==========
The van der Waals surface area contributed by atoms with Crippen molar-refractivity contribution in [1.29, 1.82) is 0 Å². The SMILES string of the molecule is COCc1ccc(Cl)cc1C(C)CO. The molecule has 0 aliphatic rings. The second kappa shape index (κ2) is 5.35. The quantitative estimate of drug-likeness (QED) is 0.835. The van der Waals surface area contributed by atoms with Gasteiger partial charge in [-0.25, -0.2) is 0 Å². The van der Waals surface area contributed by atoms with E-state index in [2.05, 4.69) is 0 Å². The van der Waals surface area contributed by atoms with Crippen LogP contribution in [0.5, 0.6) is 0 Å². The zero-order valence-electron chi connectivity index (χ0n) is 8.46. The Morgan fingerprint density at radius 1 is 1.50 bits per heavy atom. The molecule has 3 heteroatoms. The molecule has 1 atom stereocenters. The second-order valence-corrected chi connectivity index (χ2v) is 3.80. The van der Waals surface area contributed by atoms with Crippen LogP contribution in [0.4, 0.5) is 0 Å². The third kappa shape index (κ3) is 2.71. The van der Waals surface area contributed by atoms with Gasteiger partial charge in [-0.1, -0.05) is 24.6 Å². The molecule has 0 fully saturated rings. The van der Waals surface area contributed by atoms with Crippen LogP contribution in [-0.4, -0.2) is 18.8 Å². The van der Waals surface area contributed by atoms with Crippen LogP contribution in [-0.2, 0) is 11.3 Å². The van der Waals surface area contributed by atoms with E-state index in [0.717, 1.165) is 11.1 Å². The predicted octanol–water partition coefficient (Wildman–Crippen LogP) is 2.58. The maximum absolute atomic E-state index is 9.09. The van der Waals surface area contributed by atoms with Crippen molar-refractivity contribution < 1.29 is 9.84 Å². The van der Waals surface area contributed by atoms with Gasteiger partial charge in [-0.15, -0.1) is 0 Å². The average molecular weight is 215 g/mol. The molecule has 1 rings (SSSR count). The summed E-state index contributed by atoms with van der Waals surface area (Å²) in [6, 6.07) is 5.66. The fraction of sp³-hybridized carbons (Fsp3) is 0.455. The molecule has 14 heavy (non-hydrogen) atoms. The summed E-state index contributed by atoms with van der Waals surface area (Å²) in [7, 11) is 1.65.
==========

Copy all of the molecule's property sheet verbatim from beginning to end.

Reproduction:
The van der Waals surface area contributed by atoms with Crippen molar-refractivity contribution in [1.29, 1.82) is 0 Å². The SMILES string of the molecule is COCc1ccc(Cl)cc1C(C)CO. The molecule has 0 aliphatic rings. The second kappa shape index (κ2) is 5.35. The quantitative estimate of drug-likeness (QED) is 0.835. The van der Waals surface area contributed by atoms with Gasteiger partial charge in [-0.25, -0.2) is 0 Å². The van der Waals surface area contributed by atoms with E-state index in [2.05, 4.69) is 0 Å². The van der Waals surface area contributed by atoms with Crippen LogP contribution in [0.5, 0.6) is 0 Å². The zero-order valence-electron chi connectivity index (χ0n) is 8.46. The Morgan fingerprint density at radius 1 is 1.50 bits per heavy atom. The molecule has 3 heteroatoms. The molecule has 1 atom stereocenters. The second-order valence-corrected chi connectivity index (χ2v) is 3.80. The van der Waals surface area contributed by atoms with Crippen LogP contribution in [0.4, 0.5) is 0 Å². The third kappa shape index (κ3) is 2.71. The van der Waals surface area contributed by atoms with Gasteiger partial charge in [-0.1, -0.05) is 24.6 Å². The molecule has 0 fully saturated rings. The van der Waals surface area contributed by atoms with Crippen LogP contribution in [-0.4, -0.2) is 18.8 Å². The van der Waals surface area contributed by atoms with Crippen LogP contribution in [-0.2, 0) is 11.3 Å². The van der Waals surface area contributed by atoms with E-state index in [0.717, 1.165) is 11.1 Å². The predicted octanol–water partition coefficient (Wildman–Crippen LogP) is 2.58. The maximum absolute atomic E-state index is 9.09. The van der Waals surface area contributed by atoms with Crippen molar-refractivity contribution < 1.29 is 9.84 Å². The van der Waals surface area contributed by atoms with Gasteiger partial charge in [-0.15, -0.1) is 0 Å². The average molecular weight is 215 g/mol. The molecule has 1 rings (SSSR count). The summed E-state index contributed by atoms with van der Waals surface area (Å²) in [6, 6.07) is 5.66. The fraction of sp³-hybridized carbons (Fsp3) is 0.455. The molecule has 14 heavy (non-hydrogen) atoms. The summed E-state index contributed by atoms with van der Waals surface area (Å²) in [7, 11) is 1.65.